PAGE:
Before you barge into your manager's office, tell him where he can stick this job, and post on social media about it. Read this article!
You are now making the change you always wanted and in the middle of what some are calling “The Great Resignation.”
But this new sense of freedom may come with a new sense of anxiety, especially if you don’t know if you are returning to work: how will not having a job affect your retirement fund?
You may not know much about matching contributions. Should you do a lump sum or leave it there? And what about tax consequences?
These questions may start to consume you. Now that you are not participating in your company’s plan, what do you do?
Luckily, you have some help.
By just taking a few extra steps to protect your money as you enjoy your retirement or find a new job that fits you, you can help protect the money you worked so hard to save.
Ask yourself, "Do you have enough money to retire or change jobs?"
It may feel good in the moment to tell your manager where he can stick the job and post it on social media for likes. But it may not feel so good when your moneys starts running out because you couldn’t afford to leave.
Following your heart is not a bad idea, but making a decision bases solely on emotion without facts and numbers can possibly cause more pain.
Before you quit, consider this:
Where is your income coming from?
How will you be covered for insurance? (medical, dental, vision)
How large is your emergency fund just in case your projections are off?
There are other considerations, but these are a good start.
We have been spoiled for years with high returns in the stock market and the valuation of homes has increased but this “it will always be this way” thinking may be dangerous.
You want to strive for 3 to 5 years of living expenses in a conservative holding, so when the market is very volatile, you can use that money and wait for the market to recover.
To be honest, when it comes projections, we tend to overestimate what we have, and underestimate what we need. Things such as: rising health care cost, inflation, and longer life expectancy are just some things you may want to consider before you say, “I’m done!”
Now you may be asking, "What do I do with my retirement account when I quit?"
When you leave a job that means you are leaving that retirement plan as well.
With that said, when you leave, take your money!
You will be surprised how many clients find “lost” accounts from old jobs. Or how many more never find them at all due to the company no longer being in business.
Out of sight, out of mind.
So here are a few things you can do:
Leave it there, but because you are not there, you can’t contribute and won’t be getting a match.
Take a lump sum distribution (check on taxes and penalties that may apply)
Convert it to a Traditional IRA or a Roth IRA (there are pros and cons to both)
Roll it over into your new jobs retirement plan
If you need help deciding if you should think about retiring you can always schedule a consultation with a Christian Financial Advisor. They will sit down and help you go over these options if all of this is a little overwhelming at the moment.
Don’t Stop Until You Get Enough
I couldn’t help but have that Michael Jackson refence in one of my posts.
But seriously, you shouldn’t stop contributing to your retirement plan. Not thinking about your future and only about the NOW will hurt you.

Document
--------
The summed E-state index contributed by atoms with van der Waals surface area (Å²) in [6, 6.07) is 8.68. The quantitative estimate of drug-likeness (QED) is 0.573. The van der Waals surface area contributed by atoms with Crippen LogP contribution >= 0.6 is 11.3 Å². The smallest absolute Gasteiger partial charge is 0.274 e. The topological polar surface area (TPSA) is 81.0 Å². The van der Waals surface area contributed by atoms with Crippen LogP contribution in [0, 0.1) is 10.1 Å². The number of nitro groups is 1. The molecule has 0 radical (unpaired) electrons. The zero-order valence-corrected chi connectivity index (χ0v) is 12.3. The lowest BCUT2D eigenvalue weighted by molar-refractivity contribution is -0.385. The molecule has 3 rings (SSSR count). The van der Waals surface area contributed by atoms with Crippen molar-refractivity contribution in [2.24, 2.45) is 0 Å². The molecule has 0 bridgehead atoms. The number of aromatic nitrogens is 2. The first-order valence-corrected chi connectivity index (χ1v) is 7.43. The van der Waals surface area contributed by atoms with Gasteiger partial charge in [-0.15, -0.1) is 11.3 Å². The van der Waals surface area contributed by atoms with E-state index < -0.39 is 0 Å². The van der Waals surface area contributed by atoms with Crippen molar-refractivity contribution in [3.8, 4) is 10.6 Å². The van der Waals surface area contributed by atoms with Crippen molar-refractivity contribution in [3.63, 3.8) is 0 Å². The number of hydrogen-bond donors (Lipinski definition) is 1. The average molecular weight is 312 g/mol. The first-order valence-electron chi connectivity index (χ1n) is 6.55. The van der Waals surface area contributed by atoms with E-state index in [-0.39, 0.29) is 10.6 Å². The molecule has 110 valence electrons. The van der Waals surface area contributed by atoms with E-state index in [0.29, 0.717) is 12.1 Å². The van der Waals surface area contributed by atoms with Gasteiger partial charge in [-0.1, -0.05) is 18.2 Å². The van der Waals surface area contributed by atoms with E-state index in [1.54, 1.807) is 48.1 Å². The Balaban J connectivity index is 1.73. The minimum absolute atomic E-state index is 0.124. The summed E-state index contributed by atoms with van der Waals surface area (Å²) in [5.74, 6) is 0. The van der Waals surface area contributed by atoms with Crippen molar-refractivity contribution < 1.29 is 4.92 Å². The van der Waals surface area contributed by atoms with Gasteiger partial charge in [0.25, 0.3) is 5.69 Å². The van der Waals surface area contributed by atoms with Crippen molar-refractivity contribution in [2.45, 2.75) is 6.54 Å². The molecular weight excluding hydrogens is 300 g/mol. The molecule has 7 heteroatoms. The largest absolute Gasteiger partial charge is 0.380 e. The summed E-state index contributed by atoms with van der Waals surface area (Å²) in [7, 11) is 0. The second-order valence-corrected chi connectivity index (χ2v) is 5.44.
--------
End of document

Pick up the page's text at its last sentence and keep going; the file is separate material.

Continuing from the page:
Saving for retirement is the ability to replace income when you are no longer working. Think of it as the ability to pay yourself when your employer is not.
Even when you leave your job, you have a steady income from other sources, pensions, social security, or even dividends from your investments, you still want to save.
I think the best thing anyone can do before they make an irrational decision is to just stop, reflect, and speak with someone they trust and get some feedback. This is a huge decision you are going to have to make, and you shouldn’t have to do it alone.
Thank you for reading!
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About the blog:
Many Christians struggle with the seemingly conflicting views about our faith and the pursuit of financial gain. They were taught that poverty was piety and that a lack of money was the only way to truly detach themselves from the love of money. Our blog debunks some of those claims, teaches you that you can be rich and righteous, and at the same time fulfill your obligation to tithe and give to the less fortunate. We are dedicated to helping you become cheerful givers by organizing your personal finances, providing investment tips to help you create wealth, and encouraging you to create a gifting strategy that will make your family and God proud.
Meet the Author:
A.B. Ridgeway, MBA (firstname.lastname@example.org) is the owner and Christian Financial Advisor with A.B. Ridgeway Wealth Management. With a decade in the finance industry, his goal is to give believers clarity around the most confusing topic in the Bible, money, and tithing. A.B. Ridgeway helps tithing Christians become cheerful givers but unlocking their money-making potential, so they can prosper and be the great stewards of the wealth God has entrusted them with.
This communication is not intended as an offer or solicitation to buy, hold or sell any financial instrument or investment advisory services. Any information provided has been obtained from sources considered reliable, but we do not guarantee the accuracy or the completeness of any description of securities, markets or developments mentioned. This is strictly for information purposes. We recommend you speak with a professional financial advisor.